RTW: Now for the part we've all been waiting for! Please set up your excerpt for us.
SM: Banjo is leaving for New York City in the hope of finding the father he has never known. In this scene, he is saying farewell to Maggie O’Leary who fears he will never return to Hazard, Wyoming and to her.
Excerpt of For the Love of Banjo by Sarah J. McNeal:
In one graceful movement, he dismounted the pinto then stepped to the porch where Maggie stood with unrestrained tears that flowed down her cheeks. Banjo swept her into his arms and kissed her. The kiss wasn’t his brotherly, friendly peck on the cheek. He kissed her with a slow burning need and ran his tongue along the groove of her lips then slipped inside.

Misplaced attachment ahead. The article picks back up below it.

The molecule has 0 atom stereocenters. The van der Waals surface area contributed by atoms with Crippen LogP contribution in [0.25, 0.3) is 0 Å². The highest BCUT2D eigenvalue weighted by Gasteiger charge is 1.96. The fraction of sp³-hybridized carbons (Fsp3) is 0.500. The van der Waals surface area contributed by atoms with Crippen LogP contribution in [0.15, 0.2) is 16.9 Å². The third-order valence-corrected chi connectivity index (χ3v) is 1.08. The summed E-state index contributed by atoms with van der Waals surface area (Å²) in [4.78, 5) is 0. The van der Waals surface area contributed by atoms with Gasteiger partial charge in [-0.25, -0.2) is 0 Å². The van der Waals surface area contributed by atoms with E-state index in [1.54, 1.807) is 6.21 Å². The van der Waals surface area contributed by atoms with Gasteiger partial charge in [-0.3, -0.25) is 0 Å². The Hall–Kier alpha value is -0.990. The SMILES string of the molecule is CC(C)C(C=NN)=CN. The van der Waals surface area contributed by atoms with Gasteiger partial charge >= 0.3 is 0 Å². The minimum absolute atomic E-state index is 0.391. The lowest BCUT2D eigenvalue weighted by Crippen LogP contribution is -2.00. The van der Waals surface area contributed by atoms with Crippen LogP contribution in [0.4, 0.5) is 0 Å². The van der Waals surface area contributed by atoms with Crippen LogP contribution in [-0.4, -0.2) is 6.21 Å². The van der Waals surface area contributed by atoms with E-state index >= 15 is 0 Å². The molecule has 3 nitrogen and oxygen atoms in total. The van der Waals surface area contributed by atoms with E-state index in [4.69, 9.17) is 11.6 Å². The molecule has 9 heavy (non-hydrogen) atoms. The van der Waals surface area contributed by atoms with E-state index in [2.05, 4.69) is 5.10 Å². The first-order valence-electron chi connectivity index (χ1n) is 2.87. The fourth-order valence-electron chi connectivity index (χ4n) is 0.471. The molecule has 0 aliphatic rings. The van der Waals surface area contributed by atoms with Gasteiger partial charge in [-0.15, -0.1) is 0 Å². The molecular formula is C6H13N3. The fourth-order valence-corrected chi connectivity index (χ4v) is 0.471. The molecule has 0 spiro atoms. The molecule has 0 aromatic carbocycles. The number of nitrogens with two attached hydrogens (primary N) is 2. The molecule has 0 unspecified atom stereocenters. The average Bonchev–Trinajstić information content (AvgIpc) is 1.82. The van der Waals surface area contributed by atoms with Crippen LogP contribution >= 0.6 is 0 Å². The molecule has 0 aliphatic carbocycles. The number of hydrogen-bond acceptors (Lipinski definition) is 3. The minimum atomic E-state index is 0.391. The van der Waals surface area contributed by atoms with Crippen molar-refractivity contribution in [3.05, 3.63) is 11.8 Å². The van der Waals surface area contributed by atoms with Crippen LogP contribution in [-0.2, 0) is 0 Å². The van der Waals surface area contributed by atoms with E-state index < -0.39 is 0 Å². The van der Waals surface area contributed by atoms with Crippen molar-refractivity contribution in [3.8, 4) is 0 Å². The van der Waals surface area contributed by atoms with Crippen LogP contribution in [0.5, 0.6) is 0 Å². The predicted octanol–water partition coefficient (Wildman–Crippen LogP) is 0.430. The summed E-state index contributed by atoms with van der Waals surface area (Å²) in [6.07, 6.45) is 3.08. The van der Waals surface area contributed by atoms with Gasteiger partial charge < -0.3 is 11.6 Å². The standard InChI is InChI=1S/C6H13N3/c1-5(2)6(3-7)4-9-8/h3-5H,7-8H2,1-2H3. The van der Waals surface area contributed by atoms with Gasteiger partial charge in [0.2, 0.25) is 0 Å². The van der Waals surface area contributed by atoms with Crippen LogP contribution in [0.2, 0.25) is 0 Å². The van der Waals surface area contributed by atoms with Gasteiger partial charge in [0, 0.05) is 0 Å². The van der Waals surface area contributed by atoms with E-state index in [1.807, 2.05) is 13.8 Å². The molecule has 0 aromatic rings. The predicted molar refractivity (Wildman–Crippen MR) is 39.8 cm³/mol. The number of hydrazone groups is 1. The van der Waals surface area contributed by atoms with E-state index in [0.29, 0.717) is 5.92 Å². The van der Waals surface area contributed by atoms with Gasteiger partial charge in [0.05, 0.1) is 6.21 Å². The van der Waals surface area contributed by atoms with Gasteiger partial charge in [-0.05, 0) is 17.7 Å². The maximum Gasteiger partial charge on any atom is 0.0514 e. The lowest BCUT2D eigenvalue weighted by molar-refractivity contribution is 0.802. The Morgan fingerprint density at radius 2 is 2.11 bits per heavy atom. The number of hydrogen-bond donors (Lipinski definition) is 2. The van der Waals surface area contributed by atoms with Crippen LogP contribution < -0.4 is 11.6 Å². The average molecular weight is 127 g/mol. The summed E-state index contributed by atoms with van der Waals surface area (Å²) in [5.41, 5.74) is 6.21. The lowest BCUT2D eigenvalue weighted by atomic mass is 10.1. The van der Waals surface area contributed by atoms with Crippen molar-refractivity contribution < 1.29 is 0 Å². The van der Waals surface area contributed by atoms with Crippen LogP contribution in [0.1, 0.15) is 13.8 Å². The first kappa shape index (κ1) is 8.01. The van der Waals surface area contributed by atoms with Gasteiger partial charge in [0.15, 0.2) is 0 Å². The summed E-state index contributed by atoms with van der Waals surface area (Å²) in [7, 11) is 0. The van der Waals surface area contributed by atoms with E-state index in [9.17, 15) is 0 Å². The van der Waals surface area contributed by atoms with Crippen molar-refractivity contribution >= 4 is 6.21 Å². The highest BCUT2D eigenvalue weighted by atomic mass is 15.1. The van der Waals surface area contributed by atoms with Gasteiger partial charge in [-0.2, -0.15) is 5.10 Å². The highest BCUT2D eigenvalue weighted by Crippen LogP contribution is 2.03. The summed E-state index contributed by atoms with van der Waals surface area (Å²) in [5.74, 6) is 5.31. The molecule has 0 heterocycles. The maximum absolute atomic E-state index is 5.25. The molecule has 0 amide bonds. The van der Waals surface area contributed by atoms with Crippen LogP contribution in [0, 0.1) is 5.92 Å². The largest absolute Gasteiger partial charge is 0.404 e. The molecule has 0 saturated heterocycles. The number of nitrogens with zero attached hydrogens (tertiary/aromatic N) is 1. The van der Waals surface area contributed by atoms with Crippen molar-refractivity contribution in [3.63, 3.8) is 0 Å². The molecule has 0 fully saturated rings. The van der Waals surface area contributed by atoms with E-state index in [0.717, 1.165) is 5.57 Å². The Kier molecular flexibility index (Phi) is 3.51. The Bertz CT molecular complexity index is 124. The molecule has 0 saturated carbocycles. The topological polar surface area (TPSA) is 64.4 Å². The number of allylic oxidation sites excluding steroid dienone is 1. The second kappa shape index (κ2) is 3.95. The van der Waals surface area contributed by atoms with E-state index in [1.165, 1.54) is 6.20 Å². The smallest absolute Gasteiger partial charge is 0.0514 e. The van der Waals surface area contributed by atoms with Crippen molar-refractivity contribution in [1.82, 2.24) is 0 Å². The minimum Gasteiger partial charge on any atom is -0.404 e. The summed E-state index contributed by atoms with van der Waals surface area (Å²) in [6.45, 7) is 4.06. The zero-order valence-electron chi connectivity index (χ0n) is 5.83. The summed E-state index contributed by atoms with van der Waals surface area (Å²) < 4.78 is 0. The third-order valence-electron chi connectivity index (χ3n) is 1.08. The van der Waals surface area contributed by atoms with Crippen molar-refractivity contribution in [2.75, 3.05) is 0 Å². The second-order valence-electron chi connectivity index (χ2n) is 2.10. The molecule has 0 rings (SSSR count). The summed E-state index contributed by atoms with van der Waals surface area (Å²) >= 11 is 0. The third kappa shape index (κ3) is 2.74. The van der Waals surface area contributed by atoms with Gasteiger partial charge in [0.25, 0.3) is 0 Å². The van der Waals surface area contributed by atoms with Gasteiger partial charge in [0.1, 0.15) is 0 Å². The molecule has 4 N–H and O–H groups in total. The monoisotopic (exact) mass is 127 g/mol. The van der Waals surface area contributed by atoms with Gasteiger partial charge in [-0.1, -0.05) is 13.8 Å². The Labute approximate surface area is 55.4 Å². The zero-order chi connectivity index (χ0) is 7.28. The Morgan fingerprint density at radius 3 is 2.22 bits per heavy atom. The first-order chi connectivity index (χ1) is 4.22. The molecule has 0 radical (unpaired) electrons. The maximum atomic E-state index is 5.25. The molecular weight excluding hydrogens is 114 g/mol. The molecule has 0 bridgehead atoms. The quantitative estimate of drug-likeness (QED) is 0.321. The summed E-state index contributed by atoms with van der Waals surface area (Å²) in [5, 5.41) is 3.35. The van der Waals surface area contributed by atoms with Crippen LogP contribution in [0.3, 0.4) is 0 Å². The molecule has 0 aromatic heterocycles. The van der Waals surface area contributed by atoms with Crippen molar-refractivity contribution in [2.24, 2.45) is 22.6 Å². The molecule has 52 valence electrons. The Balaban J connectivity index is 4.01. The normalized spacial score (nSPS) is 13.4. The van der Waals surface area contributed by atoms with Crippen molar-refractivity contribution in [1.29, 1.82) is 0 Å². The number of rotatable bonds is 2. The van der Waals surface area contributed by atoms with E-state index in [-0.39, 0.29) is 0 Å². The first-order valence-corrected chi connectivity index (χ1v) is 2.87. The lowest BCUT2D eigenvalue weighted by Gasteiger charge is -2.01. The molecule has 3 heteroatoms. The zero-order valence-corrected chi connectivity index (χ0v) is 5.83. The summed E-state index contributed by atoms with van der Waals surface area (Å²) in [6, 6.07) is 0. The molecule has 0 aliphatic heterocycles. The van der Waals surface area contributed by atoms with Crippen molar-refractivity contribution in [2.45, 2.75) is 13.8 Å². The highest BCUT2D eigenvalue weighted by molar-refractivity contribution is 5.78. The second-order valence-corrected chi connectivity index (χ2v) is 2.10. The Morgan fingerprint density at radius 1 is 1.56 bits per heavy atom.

He tasted of coffee and mint. Maggie reached up to weave her arms around his neck. She stepped on her tiptoes to better reach him and taste him. Her heart raced and heat rushed hungry waves of yearning into places in her body she never knew existed as she responded to his explorations with her own. If only she could slip into his pocket and follow him wherever he went. She wanted to become the marrow in his bones, to always be a part of him.
Just when she thought he would take her to her room and make love to her as she had asked, the kiss ended. Banjo bent his head his rough cheek rasped against hers. The fragrance of him, a combination of horse, pine and crisp snow, caressed her senses. He slipped his hand into her hair and gently rubbed the tender skin of her neck where her blood pulsed beneath his thumb.
His mouth so close to her ear she felt the warm moisture of his breath as he spoke his last words. She would never forget them, not as long as she lived. Breathless from the kiss, he said, “Don’t forget me. Write to me every day and I’ll write back. You are the star in my sky and my compass home. I’ll come back, if it’s the last thing I do, I will come back. I swear it.”